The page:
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Consumers’ viewing habits are changing. As music struggles to make an impact on TV, labels are turning to original YouTube channels like Noisey to garner viewing figures often exclusive to the web



here’s no music on the TV anymore,” they all cry, but that doesn’t necessarily mean there’s no music TV.

Or, to put it a little less succinctly, there’s still

plenty of new music finding its way to the peepers of young generations. It’s just that these days you’re more likely to find it on mobile phones and tablets rather than those old-fashioned boxes that sit in the corner of the living room. You only need to look at the subscriber count of

Vice’s Noisey, one of YouTube’s most successful Original Channels when it comes to music, to see that there’s plenty of demand for music video content on the internet. Since its creation, Noisey has hosted a range of

exclusive music videos from the likes of David Lynch, Paul McCartney and M.I.A alongside original content including opinionated soapbox series Record Shop Dude presented by Rough Trade’s Sean Forbes. As a result, it’s netted more than 130,000 subscribers and almost 90 million video views. M.I.A’s official Bad Girls video was an exclusive

for the internet channel and one of the first videos to grace Noisey nine months ago - it has since racked up more than 28 million views. A more recent addition to the Noisey library looks like it might surpass that milestone – the official video for Die Antwoord’s Fatty Boom Boom has gathered five million views after just one month online. “No one really does music video premieres on

telly anymore,” Noisey series producer Alex Hoffman tells Music Week. “The best bit has been that labels and managers seem to be really keen to get in touch. I think there’s enough evidence to show there’s a good subscriber base here and Vice has a good global network as well.” Hoffman himself has a history in music TV,

having come from MTV2, but even he finds himself amazed at Noisey’s popularity: “We launched nine months ago and now we’re close to 90 million views. I just didn’t have anything to compare that with coming from a music TV background.”

ABOVE – FROM LEFT Noiseniks: Tulisa is grilled by seven- year-old reporter Emy during Noisey’s Cute Kids series; M.I.A’s Bad Girls video has racked up more than 29 million views; and Rough Trade’s Sean Forbes as the larger-than-life Record Shop Dude

Vice’s UK editor in chief Alex Miller is

similarly keen to tip the internet as the future home for music video. “I absolutely think that Noisey can fill the gap that’s been left by TV,” he tells Music Week. “When we had the M.I.A comeback video, it

felt like that. Everyone was talking about it on Twitter and getting excited. Friends of mine who didn’t know I was involved were phoning up and saying, ‘You’ve got to watch this’.” Miller says that internet programming efforts

like Noisey are best placed to uphold and progress the visual element of music these days because they’re able to “own that sense of event again.” “I really do think to have a brand that people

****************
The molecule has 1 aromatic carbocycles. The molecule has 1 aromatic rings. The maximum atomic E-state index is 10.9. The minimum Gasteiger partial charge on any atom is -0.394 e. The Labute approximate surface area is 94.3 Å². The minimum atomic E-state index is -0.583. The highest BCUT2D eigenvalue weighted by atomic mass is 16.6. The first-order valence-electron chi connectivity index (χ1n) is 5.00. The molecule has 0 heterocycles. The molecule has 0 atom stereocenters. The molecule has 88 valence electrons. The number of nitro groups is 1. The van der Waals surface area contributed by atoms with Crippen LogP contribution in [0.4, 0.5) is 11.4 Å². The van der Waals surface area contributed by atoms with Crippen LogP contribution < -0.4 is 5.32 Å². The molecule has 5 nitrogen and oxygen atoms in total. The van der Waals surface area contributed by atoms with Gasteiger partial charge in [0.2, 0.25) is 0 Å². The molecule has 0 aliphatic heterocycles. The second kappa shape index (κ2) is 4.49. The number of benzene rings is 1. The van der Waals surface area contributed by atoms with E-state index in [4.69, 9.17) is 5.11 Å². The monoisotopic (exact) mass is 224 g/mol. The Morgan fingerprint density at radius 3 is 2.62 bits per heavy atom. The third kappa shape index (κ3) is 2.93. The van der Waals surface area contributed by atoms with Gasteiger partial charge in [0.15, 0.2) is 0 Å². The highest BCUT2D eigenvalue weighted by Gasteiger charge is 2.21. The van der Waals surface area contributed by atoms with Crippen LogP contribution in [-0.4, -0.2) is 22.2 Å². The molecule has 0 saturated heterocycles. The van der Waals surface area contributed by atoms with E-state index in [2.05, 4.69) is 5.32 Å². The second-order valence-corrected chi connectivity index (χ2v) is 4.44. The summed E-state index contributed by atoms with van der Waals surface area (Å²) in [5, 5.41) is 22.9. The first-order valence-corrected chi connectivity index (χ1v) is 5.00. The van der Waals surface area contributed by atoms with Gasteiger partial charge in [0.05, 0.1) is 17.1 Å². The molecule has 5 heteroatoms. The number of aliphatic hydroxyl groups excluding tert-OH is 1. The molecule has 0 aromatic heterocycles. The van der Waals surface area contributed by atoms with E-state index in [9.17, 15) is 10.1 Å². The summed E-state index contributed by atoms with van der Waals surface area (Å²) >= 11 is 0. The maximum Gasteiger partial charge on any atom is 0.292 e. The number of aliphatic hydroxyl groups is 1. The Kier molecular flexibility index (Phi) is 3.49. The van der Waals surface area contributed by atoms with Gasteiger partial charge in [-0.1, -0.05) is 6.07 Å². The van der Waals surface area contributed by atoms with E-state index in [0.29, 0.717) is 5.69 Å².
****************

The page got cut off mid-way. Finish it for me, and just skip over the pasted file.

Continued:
can feel loyal to is synonymous with quality music,” he says. “The visual aspect of the music industry is very important and I absolutely believe that we’re the best people to do it. “Through Vice, I feel we’ve changed the way

people think about online TV and documentary and we aim to do the same with music TV. “Look at the M.I.A video: within a couple of

days on Noisey, over 15 million people had watched it,” Miller points out. “That’s like the equivalent of getting it on EastEnders at Christmas. “Don’t get me wrong, M.I.A’s amazing and she

would have done incredibly well on her own, but we like to think we had something to do with it.”

“Within a couple of days on Noisey, over 15 million people had watched the M.I.A video. That’s like the equivalent of getting it on EastEnders at Christmas” ALEX MILLER, VICE

“We launched nine months ago and now we’re close to 90 million views. I just didn’t have anything to compare

that with coming from a music TV background” ALEX HOFFMAN, NOISEY

Significantly, Vice itself is an international

company with bases in more than 30 countries around the world including the US, Russia, Brazil and Europe. “We can bring an international focus, we can get eyes on it from everywhere,” says Miller. “When we all join together and work as one it can be devastatingly successful.” Alex Hoffman is keen for the music industry to

recognise both Vice’s clout on an international stage, but also its passion and respect for music. Often a brand synonymous with cutting and irreverent humour, Hoffman wants more labels to work with Vice’s Noisey brand with confidence. “Our aim is to get the industry to trust us to do

something a bit different but know that we really love music,” he says. “Some people might see Noisey and be put off

by the Vice link because they might wonder if it’s a piss-take, but we wouldn’t ask to interview an artist if we didn’t want the end result to be something they’d look back at and feel it was really worth doing.” Miller pays tribute to YouTube as a platform

generally, both for its dominance in the market and its role as an online enabler. It’s with that in mind that he sees a bright future for Noisey. “Personally I think the sky’s the limit,” he says.

“YouTube is such a fantastic platform and we’re so lucky to be working alongside them because they really know what they’re doing. “YouTube is just a fact of life,” he concludes.

“You breathe air, you drink water, you watch videos on YouTube. “I feel like there’s absolutely no top level to that

and I think that we can dominate online music video through that.”

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